The revamped offense ranked among the top four baseball teams in runs, homers, and on-base-plus-miss percentage in 44 games. Deeper pitching personnel finished seventh in the ERA and second in the WHIP (walks plus hits per innings pitch).
Mike Trout, Shohei Otani as well as Anthony Rendon were together in the roster after Trout and Rendon missed much of 2021 due to injuries. Upper half rotation – Ohtani, Noah Sindergaard as well as Michael Lorenzen – looked fat and young left-handers Patrick Sandoval as well as Reed Detmers showed promise.
As the strong start turned into a solid six-week run — a sample size seemingly too large for the Angels to count as a fluke — fans, hardened by six consecutive losing seasons, began to believe that the seven-year playoff drought might finally be over.
Those hopes were bolstered by dramatic three-game events on May 8-10 when Rendon won an RBI singles match against Washington, Otani won his first ever Grand Slam against Tampa Bay and Detmers threw no hitters against rays.
Then it was as if the hatch had opened and swallowed the whole team whole.
From May 25 to June 8, the Angels stumbled and suffered 14 straight losses, a franchise record long streak that led to June 7 manager Joe Maddon fired. and caused a two-month tailspin that they were unable to stop.
The Angels posted their worst major league record of 12–36 from May 25 before the All-Star break, 20.5 games behind the Astros in the division and 10.5 games back in the standings as they entered the second half Friday in Atlanta.
They have three wins since June 29 – all with the incomparable Ohtani on the hill – a rate of one win per week, which would be great if the Angels were an NFL team.
But a baseball season is 162 games, a six-month grind separating contenders from contenders, and the Angels seem shell-shocked by their rapid descent from one to two, a crash so sudden and complete that they’re about to lose. 93 games despite having the top two players on it.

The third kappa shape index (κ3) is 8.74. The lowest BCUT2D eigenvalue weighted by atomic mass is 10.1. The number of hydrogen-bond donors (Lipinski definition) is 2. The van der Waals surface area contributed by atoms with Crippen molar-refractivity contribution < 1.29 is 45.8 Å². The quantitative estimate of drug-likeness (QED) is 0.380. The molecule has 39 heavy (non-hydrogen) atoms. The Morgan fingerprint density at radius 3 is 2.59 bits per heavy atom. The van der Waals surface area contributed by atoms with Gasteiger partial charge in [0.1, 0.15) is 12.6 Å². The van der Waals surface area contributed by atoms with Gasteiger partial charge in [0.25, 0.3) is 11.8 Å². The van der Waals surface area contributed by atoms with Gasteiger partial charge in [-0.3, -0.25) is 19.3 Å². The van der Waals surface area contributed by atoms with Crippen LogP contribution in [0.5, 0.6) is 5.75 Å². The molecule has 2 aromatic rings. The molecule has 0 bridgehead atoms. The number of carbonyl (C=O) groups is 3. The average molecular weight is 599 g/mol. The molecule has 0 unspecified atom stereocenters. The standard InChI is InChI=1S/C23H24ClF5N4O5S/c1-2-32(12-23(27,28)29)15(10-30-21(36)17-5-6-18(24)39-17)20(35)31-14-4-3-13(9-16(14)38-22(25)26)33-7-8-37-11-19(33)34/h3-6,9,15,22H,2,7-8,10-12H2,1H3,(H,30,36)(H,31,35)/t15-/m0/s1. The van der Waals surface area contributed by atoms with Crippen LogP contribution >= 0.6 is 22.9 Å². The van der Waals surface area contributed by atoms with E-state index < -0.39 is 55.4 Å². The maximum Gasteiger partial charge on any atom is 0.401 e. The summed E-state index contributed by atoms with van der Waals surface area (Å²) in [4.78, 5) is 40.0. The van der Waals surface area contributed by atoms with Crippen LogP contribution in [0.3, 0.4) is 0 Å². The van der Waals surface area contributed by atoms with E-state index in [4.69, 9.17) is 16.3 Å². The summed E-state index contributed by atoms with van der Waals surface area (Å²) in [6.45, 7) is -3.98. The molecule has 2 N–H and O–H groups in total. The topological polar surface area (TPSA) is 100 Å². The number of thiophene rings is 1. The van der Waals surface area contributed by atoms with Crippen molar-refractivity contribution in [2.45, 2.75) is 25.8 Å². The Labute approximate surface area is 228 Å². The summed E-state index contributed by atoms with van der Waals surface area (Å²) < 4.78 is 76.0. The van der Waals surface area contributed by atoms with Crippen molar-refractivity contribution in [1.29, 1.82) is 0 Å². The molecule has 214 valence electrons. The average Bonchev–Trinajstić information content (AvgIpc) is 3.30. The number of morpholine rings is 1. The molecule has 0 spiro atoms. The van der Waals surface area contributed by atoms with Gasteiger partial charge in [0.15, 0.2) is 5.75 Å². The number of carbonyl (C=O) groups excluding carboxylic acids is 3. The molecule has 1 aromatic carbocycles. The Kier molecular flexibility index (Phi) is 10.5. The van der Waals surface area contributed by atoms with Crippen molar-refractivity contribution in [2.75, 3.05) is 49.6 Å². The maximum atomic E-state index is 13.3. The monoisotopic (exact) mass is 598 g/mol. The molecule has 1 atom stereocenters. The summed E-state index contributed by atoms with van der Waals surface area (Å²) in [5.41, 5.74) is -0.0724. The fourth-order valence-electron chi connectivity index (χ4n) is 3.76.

“It’s really weird,” baseman Jared Walsh said of the dive. “After the know-hitter Detmers, we really took off high. It’s all the more frustrating because we know it’s there, but we’ve been fighting ever since.
“We have to figure out how to go back to that formula when we get a few wins, get confident, maybe put pressure on other teams in the league and see what happens at the end of the year.”
“I mean there is no other way to cut it. If you lose 14 games in a row, it will undermine your confidence.”
— Jared Walsh, Angels first baseman
The season changed when the Toronto Blue Jays took the Angels home in a four-game series from May 26–29, losing a two-game lead and losing Rendon, their third baseman and slugger, to a right wrist injury.
Trout and Otani went cold during the ensuing six-loss trip to New York and Philadelphia, Trout endured a career-worst 0-for-26 skid, and Otani batted .191 (nine-for-47) with four RBIs in 14 games. series.
The ride ended in a crushing 9–7 loss to the Phillies, in which Iglesias bled Bryce Harper Bryce Harper in the eighth inning tied, and Jimmy Herget conceded a three-point homer to Bryson Stott in the ninth inning. .
The Angels returned home, and in the midst of three more losses—two 1-0—to Boston, they lost their manager, fiery third base coach Phil Nevin, to temporarily replace the more laid-back Maddon.
The losing streak came to an end with Otani’s 5-2 victory over the Red Sox on June 9, but the swagger that the Angels had developed during the first six weeks was gone.
“Hell yes,” Walsh said when asked if the losing streak had dented the team’s confidence. “I mean there is no other way to cut it. If you lose 14 games in a row, it will undermine your confidence.”
The trends that developed during the streak continued for two months. One night, the Angels would pitch well, but the insult would disappear. They combined several hits and runs, and the pitch fluctuated. The starter will give the Angels a chance and the bullpen will melt.
There were failures in the defense and errors in the passage of the base. In mid-June, Rendon underwent season-ending wrist surgery. Taylor Ward’s hot start was derailed by neck, shoulder and groin injuries.
There was a sharp drop in production from the top three positions in the order (usually Ward, Trout and Ohtani), which produced .824 percent on base plus slugging, to the bottom six positions, which produced .603 OPS.
The 221-point difference between the top three and fourth through ninth—places dominated by Walsh, Brandon Marsh, Max Stussy, Velasquez, Matt Duffy, Tyler Wade, and Joe Adell—made the Angels the biggest AL team in history. all-time, according to research by Mike Petriello of MLB.com.
Lou, a veteran left-hander, has a 6.75 ERA in 21 games since May 21st. Iglesias has three failed saves and six losses since May 14. Cracks formed in the rotation. Detmers went 0-2 with a 5.67 ERA in six starts after he didn’t hit and was downgraded to triple A. Lorenzen fell with a shoulder injury.
“It was not very pleasant to look at. And it was not interesting to play, because you leave the game and regularly lose. It sucks.”